AF: Yes, but at various stages. A team like flux may be at very early beta, shoutr is already on the market. Some people had already been working on their products even before the program, others have just started building it here. But everyone will have something that’s live.
Q: Tell us a bit about the everyday lifestyle at SBC Berlin. People come from all over the world. What’s life like there?
AF: You would think that they’re entrepreneurs and focused only on their products, so it seems hard to manage. But it’s an amazing group to be around. When we select people one of the main criteria is that we like the people and that we have a good feeling when it comes to their adding value to the overall group. The atmosphere is excellent. The only competition we have is a ping-pong tournament on the first day. When that is over, I say: Stop competing, start co-operating. This really works. We have breakfast together each Friday, and weekly CEO and CTO meetings. The challenge for the teams is to manage the workload, because Startupbootcamp by nature is disruptive, with mentoring sessions, talks, networking. Sometimes we need to rip people away from their desks, because they are so very eager to get ahead with their products.
Q: How important is the international aspect in your program?
AF: Very important. We inject fresh talent into the Berlin ecosystem. Angels and investors know all the good Berlin native teams. We add people from Australia, Croatia, the UK, France, Holland and so on. And for the teams, it’s always worthwhile doing a program away from their hometown, leaving their social network pressure behind and focusing, that has a real value. Living in this multinational setup is not hard, because these new web and tech entrepreneurs share a lot of the same culture. They even have the same heroes like Elon Musk and the same mythology.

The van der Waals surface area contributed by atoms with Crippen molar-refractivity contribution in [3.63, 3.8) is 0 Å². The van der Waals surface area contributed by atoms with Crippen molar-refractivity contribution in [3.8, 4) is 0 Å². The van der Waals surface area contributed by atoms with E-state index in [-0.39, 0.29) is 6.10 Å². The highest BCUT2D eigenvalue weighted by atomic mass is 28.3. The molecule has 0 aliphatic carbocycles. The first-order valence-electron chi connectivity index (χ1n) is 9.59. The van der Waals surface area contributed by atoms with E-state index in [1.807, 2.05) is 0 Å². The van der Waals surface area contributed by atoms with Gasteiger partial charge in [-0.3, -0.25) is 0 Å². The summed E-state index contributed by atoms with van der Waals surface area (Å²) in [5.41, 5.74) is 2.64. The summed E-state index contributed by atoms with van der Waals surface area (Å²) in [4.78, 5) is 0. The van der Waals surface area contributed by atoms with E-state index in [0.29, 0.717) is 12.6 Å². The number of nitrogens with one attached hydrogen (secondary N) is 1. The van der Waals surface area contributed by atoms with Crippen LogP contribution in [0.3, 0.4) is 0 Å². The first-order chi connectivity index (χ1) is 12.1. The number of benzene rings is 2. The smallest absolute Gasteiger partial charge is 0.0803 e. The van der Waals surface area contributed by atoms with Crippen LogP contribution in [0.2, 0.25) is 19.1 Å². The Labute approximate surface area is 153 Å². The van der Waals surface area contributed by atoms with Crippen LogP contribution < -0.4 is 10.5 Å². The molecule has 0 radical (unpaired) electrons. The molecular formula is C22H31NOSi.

Q: Berlin has been celebrated, but also drawn heavy criticism for creating a bubble. How do you see it?
AF: I don’t look at it that way. I don’t care if it’s a bubble or not. If people talk about lack of success, we have to accept failure. It shouldn’t be stigmatized. What I do see is capital flowing in. And, importantly, every other person I meet seems to have moved to Berlin within the last six to 12 months, so Berlin continues to be a real talent magnet. If you concentrate talent, good things will happen over time. There may be failures, there may be hipster, beer-drinking startups who are dreaming, but there are a lot of startups that are driving innovation. And of course we have amazing mentors like Holger Weiss, who recently sold his second startup and now gives back to the ecosystem. As long as that keeps happening, we’ll be fine.
Q: You mentioned failures. Looking at Startupbootcamp’s own history, what was a great failure?
AF: There’s a good story from last year: Weavly, a good team who developed a video mashup solution. But they weren’t able to get traction, didn’t raise capital – so they folded. The great thing is that one of their co-founders has joined one of this year’s teams, Avuba. This shows the effect of our own ecosystem. One team fails, but they’re in touch with the next batch and now get recruited. And Avuba itself is a startup founded by one of last year’s mentors. That’s awesome. This is a successful failure. It’s a great message: You don’t have to apply for a corporate job if it doesn’t work out the first time. Keep going.
Q: What’s your personal role at Startupbootcamp? Headmaster, philosopher, alter ego?
AF: I’m the whip and the shoulder to cry on. I’m the money daddy and the producer. I guess producer describes it best: The producer seldom takes the stage. He raises money, makes sure the conditions are right, arranges the stuff behind the scenes and hopefully some blockbusters come out.